“I was in the drop of water.”

Abigail asked if I had ever had any spiritual experiences in the past. At first I said “no.” I had forgotten two events early in life. Well, not actually forgotten, but set them aside. That’s what people do in our secular age.

A woman I know recently took a boat trip up the Amazon. One night, she awakened when everyone else was fast asleep, and went up to the deck. The entire galaxy was splayed across the sky. She was enveloped by the dark sights and murmuring sounds of the jungle, teeming with life in the midst of tranquility. It was an immersion in the universe itself. She did not call the experience mystical or even religious, but it was certainly an epiphany, a moment of intimate connection with the Whole, full of awe, wonder, and reverence.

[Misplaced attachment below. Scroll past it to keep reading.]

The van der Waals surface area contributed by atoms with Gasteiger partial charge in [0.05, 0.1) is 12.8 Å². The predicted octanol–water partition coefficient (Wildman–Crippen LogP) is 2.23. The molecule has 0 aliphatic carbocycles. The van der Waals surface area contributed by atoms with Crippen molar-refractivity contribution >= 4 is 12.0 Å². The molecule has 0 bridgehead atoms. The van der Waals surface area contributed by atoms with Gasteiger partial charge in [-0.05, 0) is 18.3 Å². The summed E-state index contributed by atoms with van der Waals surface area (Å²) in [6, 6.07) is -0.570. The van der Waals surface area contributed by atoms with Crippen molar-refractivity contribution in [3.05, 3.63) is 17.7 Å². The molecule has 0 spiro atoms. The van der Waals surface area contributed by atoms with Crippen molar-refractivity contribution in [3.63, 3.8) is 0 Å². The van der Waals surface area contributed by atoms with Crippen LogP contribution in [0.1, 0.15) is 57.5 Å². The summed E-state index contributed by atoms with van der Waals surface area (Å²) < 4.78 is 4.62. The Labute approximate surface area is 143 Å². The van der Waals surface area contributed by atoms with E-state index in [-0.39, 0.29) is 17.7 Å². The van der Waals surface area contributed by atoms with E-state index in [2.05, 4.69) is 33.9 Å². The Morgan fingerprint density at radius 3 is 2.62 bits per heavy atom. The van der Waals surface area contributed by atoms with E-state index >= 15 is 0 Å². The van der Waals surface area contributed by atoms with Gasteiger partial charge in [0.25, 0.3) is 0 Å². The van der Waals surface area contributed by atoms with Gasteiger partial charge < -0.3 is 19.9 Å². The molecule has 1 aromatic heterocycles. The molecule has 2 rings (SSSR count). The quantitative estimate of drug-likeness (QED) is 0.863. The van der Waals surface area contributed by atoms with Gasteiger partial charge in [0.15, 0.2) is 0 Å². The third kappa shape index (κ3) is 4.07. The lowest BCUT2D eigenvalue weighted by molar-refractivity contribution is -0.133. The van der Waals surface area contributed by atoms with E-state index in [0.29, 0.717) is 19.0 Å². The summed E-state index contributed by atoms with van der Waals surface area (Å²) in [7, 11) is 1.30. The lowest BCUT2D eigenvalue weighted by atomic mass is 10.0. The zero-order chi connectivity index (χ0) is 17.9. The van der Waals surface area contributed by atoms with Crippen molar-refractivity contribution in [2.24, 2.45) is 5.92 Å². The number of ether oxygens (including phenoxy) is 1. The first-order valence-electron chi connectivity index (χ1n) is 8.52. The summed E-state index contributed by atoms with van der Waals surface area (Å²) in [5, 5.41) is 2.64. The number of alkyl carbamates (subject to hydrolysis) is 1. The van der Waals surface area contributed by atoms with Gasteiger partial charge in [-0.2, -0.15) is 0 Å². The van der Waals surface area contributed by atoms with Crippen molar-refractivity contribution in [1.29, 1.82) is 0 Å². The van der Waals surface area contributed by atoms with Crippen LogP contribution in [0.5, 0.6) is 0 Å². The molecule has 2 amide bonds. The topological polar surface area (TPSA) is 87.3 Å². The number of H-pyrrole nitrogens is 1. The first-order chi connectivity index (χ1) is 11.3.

My friend’s experience was in a more impressive setting than my my two moments. The first occurred when I was just a kid. One of my chores was watering the lawn. I had run water in the shrubs and bent down to turn off the faucet. I don’t know why I lingered for a moment, crouching down, looking at the tap but, as I did, a last drop of water slowly formed on the bottom edge and hung there. I looked at that drop of water in a way I had never looked at anything before. I saw it—how to describe it?—in its full presence, its suchness, its integrity as an independent existent in the community of being. When I later read in Buber about encountering Nature as Thou, this experience came to mind. It was not as if the drop of water had a mind or soul or was looking back at me or anything like that. Yet I no longer saw it as merely an it, merely an item in the inventory of the universe. I saw the drop of water as, in a sense, a member of what Immanuel Kant called the Kingdom of Ends—the community of all beings who should be respected as ends-in-themselves, not just as means for the use of others. This is, of course, language I now use. I don’t know how I would have described it at the time. I was just a kid, after all, and it didn’t seem worth telling.